Full name: Ottomar Fritz Max Danz
Height: 5'7" (170 cm)
Weight: 132 lbs (60 kg)
Born: September 6, 1908 in Kassel, Hessen, Germany
Died: June 20, 2000 in Kassel, Hessen, Germany
Affiliations: Hessen-Preußen Kassel
Max Danz paid his own expenses to Los Angeles, as he had not been nominated. At the 1930 University Games he won a bronze in the 800 m, a silver in the 4 x 400 m and a gold medal in the Olympic relay. At that event in 1933 he won two silvers in the 800 m and the Olympic relay. Domestically he won three national titles in the 400 m, the 4 x 400 m relay (both 1929), and the 3 x 1000 m relay (1931).
After World War II Danz was a pioneer sports administrator, helping rebuild sports education in the destroyed West Germany. In 1946 he initiated the first national athletics championships in West Germany. He later became one of the leading German sports officials and was a founding member of the National Olympic Committee of the FRG and the German Sports Federation DSB (Deutscher Sport Bund), and was President of the German Athletics Federation DLV from 1946-70, until the "Affair May." He was also a member of the Council of the International Association of Athletics Federations (IAAF) from 1956-81. In 1951 Danz received the Hanns-Braun Memorial Award, in 1982 the Olympic Order in Silver, and in 1989 the Great Cross of Merit with Star and Sash. From 1952-76 he was the Chef de Mission of the (West) German Olympic Teams.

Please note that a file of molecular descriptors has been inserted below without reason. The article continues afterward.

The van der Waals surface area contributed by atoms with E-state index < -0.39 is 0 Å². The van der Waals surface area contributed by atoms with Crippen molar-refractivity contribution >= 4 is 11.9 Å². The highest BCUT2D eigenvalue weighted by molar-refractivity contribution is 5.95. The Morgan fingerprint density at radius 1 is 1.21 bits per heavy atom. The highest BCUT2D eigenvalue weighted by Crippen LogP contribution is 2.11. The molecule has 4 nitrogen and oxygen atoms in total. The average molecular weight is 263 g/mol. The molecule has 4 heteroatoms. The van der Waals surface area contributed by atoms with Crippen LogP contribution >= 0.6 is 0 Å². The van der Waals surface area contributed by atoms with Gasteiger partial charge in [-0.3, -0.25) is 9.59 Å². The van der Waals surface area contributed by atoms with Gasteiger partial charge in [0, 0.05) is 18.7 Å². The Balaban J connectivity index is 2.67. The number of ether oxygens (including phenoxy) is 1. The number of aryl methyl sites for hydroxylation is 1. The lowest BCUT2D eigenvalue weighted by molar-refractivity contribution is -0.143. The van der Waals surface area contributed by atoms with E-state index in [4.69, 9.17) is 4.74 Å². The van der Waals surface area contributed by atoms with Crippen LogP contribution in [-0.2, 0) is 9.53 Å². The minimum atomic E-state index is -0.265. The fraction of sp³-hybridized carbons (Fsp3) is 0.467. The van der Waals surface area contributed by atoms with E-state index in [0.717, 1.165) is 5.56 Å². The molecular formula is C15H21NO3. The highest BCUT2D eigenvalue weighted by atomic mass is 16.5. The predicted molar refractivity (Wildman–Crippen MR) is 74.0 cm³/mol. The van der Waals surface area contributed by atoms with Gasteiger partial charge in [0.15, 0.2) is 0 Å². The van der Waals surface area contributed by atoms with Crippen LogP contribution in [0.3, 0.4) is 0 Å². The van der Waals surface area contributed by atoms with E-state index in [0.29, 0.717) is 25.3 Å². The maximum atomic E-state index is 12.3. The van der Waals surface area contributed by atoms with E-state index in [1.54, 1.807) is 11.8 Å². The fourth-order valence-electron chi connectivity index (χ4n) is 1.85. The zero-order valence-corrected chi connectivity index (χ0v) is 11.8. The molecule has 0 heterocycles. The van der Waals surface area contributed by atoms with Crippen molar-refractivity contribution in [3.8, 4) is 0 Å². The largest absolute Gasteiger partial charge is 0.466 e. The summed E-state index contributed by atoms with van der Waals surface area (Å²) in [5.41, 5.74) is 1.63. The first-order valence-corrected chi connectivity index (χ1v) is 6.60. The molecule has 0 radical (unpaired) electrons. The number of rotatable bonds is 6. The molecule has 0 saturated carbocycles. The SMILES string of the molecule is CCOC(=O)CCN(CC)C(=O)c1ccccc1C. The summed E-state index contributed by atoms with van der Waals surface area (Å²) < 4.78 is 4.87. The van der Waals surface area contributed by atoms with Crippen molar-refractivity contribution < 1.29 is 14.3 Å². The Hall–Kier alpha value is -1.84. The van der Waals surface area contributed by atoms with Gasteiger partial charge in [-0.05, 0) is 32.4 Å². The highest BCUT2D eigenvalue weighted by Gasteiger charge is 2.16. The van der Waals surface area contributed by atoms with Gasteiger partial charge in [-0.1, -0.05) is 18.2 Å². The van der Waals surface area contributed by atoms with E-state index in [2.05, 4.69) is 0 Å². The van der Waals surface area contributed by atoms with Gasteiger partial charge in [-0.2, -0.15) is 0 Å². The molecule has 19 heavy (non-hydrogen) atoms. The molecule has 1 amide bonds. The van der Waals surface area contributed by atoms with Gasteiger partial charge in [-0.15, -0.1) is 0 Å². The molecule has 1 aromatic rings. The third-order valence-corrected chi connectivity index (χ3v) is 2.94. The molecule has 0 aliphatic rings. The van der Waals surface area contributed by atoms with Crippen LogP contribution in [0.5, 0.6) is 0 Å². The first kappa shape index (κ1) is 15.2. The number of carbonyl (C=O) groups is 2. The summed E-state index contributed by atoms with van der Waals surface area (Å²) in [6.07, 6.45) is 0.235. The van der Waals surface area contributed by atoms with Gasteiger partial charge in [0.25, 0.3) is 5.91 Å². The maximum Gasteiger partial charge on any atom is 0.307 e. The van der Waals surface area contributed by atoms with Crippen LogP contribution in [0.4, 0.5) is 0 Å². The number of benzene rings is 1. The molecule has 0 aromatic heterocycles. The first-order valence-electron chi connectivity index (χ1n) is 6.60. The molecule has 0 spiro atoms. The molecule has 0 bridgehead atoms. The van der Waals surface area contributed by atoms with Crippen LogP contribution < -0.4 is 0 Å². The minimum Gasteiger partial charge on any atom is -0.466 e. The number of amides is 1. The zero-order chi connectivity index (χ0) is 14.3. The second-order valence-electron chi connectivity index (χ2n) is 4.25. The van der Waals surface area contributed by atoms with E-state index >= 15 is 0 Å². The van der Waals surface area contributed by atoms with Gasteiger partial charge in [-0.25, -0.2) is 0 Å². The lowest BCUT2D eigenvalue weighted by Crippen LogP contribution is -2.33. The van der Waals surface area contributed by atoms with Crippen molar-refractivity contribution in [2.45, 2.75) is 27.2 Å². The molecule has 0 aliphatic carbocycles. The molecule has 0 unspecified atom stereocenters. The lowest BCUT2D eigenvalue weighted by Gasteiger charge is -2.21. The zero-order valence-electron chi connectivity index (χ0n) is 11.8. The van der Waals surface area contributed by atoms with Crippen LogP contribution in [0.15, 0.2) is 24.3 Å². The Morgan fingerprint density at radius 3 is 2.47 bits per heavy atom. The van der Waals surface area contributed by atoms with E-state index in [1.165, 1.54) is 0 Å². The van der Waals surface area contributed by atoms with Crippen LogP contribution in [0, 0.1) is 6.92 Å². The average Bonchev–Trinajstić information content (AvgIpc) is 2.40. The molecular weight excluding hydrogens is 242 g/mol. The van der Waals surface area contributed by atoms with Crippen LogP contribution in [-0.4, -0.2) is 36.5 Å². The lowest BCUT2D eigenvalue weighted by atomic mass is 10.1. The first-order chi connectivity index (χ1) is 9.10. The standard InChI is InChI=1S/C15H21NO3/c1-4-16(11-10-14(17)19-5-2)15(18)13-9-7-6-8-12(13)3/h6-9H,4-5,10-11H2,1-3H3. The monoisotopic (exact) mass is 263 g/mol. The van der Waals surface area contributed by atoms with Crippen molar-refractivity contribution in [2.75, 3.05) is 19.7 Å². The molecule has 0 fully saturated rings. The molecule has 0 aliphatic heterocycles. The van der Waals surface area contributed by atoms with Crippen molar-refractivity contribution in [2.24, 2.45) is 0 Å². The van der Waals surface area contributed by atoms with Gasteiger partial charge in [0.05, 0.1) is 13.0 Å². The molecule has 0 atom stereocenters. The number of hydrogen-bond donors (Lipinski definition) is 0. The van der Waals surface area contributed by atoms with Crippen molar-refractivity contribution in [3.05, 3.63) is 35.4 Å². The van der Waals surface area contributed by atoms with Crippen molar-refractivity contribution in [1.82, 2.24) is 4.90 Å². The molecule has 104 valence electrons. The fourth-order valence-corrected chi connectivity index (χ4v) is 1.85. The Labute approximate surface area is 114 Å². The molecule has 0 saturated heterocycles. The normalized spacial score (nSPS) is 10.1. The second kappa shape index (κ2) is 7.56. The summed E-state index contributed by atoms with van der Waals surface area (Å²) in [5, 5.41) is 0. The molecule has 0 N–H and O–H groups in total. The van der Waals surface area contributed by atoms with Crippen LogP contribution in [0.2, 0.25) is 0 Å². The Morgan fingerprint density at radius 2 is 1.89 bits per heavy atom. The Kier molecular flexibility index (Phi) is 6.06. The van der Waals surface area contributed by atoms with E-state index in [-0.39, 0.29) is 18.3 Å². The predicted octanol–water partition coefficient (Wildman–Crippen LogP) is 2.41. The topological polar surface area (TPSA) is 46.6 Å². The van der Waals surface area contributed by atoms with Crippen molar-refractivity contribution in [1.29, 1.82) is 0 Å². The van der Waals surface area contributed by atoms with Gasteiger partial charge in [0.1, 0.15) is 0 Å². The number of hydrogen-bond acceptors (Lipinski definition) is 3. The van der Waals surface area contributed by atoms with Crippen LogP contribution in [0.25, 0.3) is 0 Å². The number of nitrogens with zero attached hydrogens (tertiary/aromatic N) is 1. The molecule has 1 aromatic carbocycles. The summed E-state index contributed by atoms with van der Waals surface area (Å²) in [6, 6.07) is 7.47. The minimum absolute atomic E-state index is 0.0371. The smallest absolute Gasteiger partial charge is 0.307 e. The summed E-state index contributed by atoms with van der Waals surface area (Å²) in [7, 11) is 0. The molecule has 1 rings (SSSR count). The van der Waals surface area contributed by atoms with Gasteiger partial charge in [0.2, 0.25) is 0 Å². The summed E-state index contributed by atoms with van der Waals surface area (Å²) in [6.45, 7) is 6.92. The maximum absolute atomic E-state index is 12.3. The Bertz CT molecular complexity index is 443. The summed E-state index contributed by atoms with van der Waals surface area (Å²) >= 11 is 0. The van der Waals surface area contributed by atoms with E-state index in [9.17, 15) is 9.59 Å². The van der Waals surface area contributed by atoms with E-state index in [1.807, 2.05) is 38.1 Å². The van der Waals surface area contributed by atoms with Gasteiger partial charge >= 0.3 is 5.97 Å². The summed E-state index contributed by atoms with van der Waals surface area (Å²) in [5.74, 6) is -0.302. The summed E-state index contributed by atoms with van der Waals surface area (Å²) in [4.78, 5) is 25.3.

Danz held numerous other national and international posts and honors, as follows: 1962 – awarded the IAAF Veterans Nobility; 1964-81 – Chairman of the IAAF Medical Committee; 12 December 1964 – founding member of the German Carl Diem Institute; 1970-79 – member of the European Athletics Association Council; 1976-81 – Vice-President of the IAAF; 1976 – Vice President of the DSB; 1980-81 – member of the IAAF Medical Committee; 8 February 1979 – appointed as an EAA Honorary Member; 2 September 1981 – made IAAF Honorary Vice President; 8 March 1993 – awarded the IAAF Gold Badge.
Personal Best: 800 – 1:52.6 (1934).
|1932 Summer||23||Los Angeles||Athletics||Men's 800 metres||Germany||GER||5 h3 r1/2|